09 Sep What are the risks of employing illegal immigrants?
The UK government has an easy to use tool for checking someone’s right to work, available at https://www.gov.uk/legal-right-to-work-in-the-uk. As rules may change dependent on rulings either from the UK government or the European Union, this provides the most up-to-date source of information.
You can be prosecuted for employing illegal workers, including students with expired visas, students working more hours than they’re allowed to and people on a visitor’s visas.
At the time of preparing this guide the fines for employing people illegally are severe, with penalties for those committing the offence being up to £10,000 per worker.
However, the UK government is strengthening its crackdown on the employment of illegal workers. In the forthcoming Immigration Bill, to be introduced in Autumn 2016, there will be new
measures leading to those caught working illegally in England and Wales to be sentenced to up to six months in jail.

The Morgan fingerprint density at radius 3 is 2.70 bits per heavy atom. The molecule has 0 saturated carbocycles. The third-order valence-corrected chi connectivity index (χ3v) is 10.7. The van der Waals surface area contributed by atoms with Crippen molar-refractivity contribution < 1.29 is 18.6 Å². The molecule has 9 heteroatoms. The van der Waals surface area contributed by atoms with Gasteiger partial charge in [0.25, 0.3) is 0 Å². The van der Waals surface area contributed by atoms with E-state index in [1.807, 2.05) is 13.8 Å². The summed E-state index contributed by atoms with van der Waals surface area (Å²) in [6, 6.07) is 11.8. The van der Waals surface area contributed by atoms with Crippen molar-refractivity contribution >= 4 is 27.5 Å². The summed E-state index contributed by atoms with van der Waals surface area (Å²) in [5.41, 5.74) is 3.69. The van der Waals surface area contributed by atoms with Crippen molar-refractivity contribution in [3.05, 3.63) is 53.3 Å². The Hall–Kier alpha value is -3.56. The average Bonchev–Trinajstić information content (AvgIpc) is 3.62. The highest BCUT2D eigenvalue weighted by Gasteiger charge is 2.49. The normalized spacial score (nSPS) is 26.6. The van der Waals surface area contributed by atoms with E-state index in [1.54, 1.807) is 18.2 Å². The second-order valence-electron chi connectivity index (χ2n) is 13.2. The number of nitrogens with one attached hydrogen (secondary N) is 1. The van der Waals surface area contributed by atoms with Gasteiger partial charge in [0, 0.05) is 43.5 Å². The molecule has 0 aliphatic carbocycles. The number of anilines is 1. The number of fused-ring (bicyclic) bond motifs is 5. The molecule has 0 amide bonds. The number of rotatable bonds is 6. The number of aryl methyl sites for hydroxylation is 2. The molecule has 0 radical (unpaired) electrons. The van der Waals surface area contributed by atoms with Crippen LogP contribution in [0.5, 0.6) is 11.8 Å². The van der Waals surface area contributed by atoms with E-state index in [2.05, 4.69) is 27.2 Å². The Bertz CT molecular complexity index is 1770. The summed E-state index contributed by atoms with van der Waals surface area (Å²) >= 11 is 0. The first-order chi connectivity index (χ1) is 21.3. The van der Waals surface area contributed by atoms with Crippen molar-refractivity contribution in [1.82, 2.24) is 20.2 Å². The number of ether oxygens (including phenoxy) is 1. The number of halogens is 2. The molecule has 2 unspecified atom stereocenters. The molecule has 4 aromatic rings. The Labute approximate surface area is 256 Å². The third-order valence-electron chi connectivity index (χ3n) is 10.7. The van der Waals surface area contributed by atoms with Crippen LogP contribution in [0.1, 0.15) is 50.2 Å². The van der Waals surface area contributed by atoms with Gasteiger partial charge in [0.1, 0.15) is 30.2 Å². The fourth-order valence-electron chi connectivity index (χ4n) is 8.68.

For an employer, claiming that one did not know that an employee was an illegal worker will not be an acceptable legal defence; an employer will have to show that they have carried out proper checks prior to offering a job. The maximum sentence for an employer found guilty will be raised from two to five years, in addition to the fines already available.
5 Details of existing penalties for employers employing illegal workers may be found at https://www.gov.uk/government/collections/employers-illegal-working-penalties.